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Wired for War: The Robotics Revolution and Conflict in the 21st Century

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In Wired for War, P. W. Singer explores the great­est revolution in military affairs since the atom bomb: the dawn of robotic warfare. We are on the cusp of a massive shift in military technology that threatens to make real the stuff of I, Robot and The Terminator. Blending historical evidence with interviews of an amaz­ing cast of characters, Singer shows how technology is changing not just how wars are fought, but also the politics, economics, laws, and the ethics that surround war itself. Travelling from the battlefields of Iraq and Afghanistan to modern-day "skunk works" in the midst of suburbia, Wired for War will tantalise a wide readership, from military buffs to policy wonks to gearheads.

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The Complexity of Modern Asymmetric Warfare (International and Security Affairs)

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Today more than one hundred small, asymmetric, and revolutionary wars are being waged around the world. This book provides invaluable tools for fighting such wars by taking enemy perspectives into consideration. The third volume of a trilogy by Max G. Manwaring, it continues the arguments the author presented in Insurgency, Terrorism, and Crime and Gangs, Pseudo-Militaries, and Other Modern Mercenaries. Using case studies, Manwaring outlines vital survival lessons for leaders and organizations concerned with national security in our contemporary world.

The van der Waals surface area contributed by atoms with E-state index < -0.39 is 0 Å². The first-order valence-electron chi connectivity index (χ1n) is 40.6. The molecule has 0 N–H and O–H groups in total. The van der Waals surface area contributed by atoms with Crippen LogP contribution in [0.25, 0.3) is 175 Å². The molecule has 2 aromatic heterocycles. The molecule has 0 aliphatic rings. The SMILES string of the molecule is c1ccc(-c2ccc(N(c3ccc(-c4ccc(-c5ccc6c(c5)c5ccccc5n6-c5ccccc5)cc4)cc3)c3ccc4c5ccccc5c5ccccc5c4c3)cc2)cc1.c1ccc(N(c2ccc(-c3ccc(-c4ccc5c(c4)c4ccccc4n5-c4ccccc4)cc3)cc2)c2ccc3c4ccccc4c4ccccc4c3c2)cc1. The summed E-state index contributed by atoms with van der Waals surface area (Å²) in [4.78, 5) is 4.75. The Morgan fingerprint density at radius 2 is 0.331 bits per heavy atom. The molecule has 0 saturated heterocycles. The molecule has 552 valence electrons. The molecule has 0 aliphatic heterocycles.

The insurgencies Manwaring describes span the globe. Beginning with conflicts in Algeria in the 1950s and 1960s and El Salvador in the 1980s, he goes on to cover the Shining Path and its resurgence in Peru, Al Qaeda in Spain, popular militias in Cuba, Haiti, and Brazil, the Russian youth group Nashi, and drugs and politics in Guatemala, as well as cyber warfare.
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The Evolution of Cyber War: International Norms for Emerging-Technology Weapons

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Amazon Price: $34.50 $24.70 You save: $9.80 (28%). (as of April 28, 2017 17:06 – Details). Product prices and availability are accurate as of the date/time indicated and are subject to change. Any price and availability information displayed on the Amazon site at the time of purchase will apply to the purchase of this product.

Former secretary of defense Leon Panetta once described cyber warfare as “the most serious threat in the twenty-first century,” capable of destroying our entire infrastructure and crippling the nation.

Already, major cyber attacks have affected countries around the world: Estonia in 2007, Georgia in 2008, Iran in 2010, and most recently the United States. As with other methods of war, cyber technology can be used not only against military forces and facilities but also against civilian targets. Information technology has enabled a new method of warfare that is proving extremely difficult to combat, let alone defeat.
Read More